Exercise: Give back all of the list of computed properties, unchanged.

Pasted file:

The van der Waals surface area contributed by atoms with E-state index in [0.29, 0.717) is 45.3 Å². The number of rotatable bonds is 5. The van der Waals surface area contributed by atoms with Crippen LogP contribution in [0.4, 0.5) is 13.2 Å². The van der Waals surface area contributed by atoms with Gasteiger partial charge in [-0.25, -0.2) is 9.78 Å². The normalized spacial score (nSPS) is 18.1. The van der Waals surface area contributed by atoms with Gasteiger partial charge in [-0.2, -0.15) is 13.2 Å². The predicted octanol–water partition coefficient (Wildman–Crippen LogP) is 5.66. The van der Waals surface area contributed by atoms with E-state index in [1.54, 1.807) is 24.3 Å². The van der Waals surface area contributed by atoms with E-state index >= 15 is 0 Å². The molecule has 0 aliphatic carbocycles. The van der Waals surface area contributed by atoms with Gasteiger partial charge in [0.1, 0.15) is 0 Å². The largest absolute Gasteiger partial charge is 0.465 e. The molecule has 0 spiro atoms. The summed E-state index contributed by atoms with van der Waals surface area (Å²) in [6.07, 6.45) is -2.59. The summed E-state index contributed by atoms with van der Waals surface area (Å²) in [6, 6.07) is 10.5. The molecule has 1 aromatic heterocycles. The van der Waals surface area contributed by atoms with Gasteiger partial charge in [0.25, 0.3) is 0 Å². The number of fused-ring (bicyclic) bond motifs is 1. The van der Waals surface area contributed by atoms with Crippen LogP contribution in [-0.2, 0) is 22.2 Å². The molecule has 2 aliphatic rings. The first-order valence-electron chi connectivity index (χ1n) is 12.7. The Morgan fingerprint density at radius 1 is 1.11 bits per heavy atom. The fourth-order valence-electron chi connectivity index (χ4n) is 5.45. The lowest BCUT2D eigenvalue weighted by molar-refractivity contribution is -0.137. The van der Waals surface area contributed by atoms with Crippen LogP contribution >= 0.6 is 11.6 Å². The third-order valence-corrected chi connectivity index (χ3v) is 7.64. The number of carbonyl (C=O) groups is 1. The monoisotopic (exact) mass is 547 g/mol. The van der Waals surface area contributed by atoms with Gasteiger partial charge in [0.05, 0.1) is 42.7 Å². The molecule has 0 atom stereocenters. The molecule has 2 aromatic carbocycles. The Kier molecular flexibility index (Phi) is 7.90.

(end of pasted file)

The van der Waals surface area contributed by atoms with E-state index in [0.29, 0.717) is 45.3 Å². The number of rotatable bonds is 5. The van der Waals surface area contributed by atoms with Crippen LogP contribution in [0.4, 0.5) is 13.2 Å². The van der Waals surface area contributed by atoms with Gasteiger partial charge in [-0.25, -0.2) is 9.78 Å². The normalized spacial score (nSPS) is 18.1. The van der Waals surface area contributed by atoms with Gasteiger partial charge in [-0.2, -0.15) is 13.2 Å². The predicted octanol–water partition coefficient (Wildman–Crippen LogP) is 5.66. The van der Waals surface area contributed by atoms with E-state index in [1.54, 1.807) is 24.3 Å². The van der Waals surface area contributed by atoms with E-state index >= 15 is 0 Å². The molecule has 0 aliphatic carbocycles. The van der Waals surface area contributed by atoms with Gasteiger partial charge in [0.1, 0.15) is 0 Å². The largest absolute Gasteiger partial charge is 0.465 e. The molecule has 0 spiro atoms. The summed E-state index contributed by atoms with van der Waals surface area (Å²) in [6.07, 6.45) is -2.59. The summed E-state index contributed by atoms with van der Waals surface area (Å²) in [6, 6.07) is 10.5. The molecule has 1 aromatic heterocycles. The van der Waals surface area contributed by atoms with Gasteiger partial charge in [0.25, 0.3) is 0 Å². The number of fused-ring (bicyclic) bond motifs is 1. The van der Waals surface area contributed by atoms with Crippen LogP contribution in [-0.2, 0) is 22.2 Å². The molecule has 2 aliphatic rings. The first-order valence-electron chi connectivity index (χ1n) is 12.7. The Morgan fingerprint density at radius 1 is 1.11 bits per heavy atom. The fourth-order valence-electron chi connectivity index (χ4n) is 5.45. The lowest BCUT2D eigenvalue weighted by molar-refractivity contribution is -0.137. The van der Waals surface area contributed by atoms with Crippen LogP contribution >= 0.6 is 11.6 Å². The third-order valence-corrected chi connectivity index (χ3v) is 7.64. The number of carbonyl (C=O) groups is 1. The monoisotopic (exact) mass is 547 g/mol. The van der Waals surface area contributed by atoms with Gasteiger partial charge in [0.05, 0.1) is 42.7 Å². The molecule has 0 atom stereocenters. The molecule has 2 aromatic carbocycles. The Kier molecular flexibility index (Phi) is 7.90.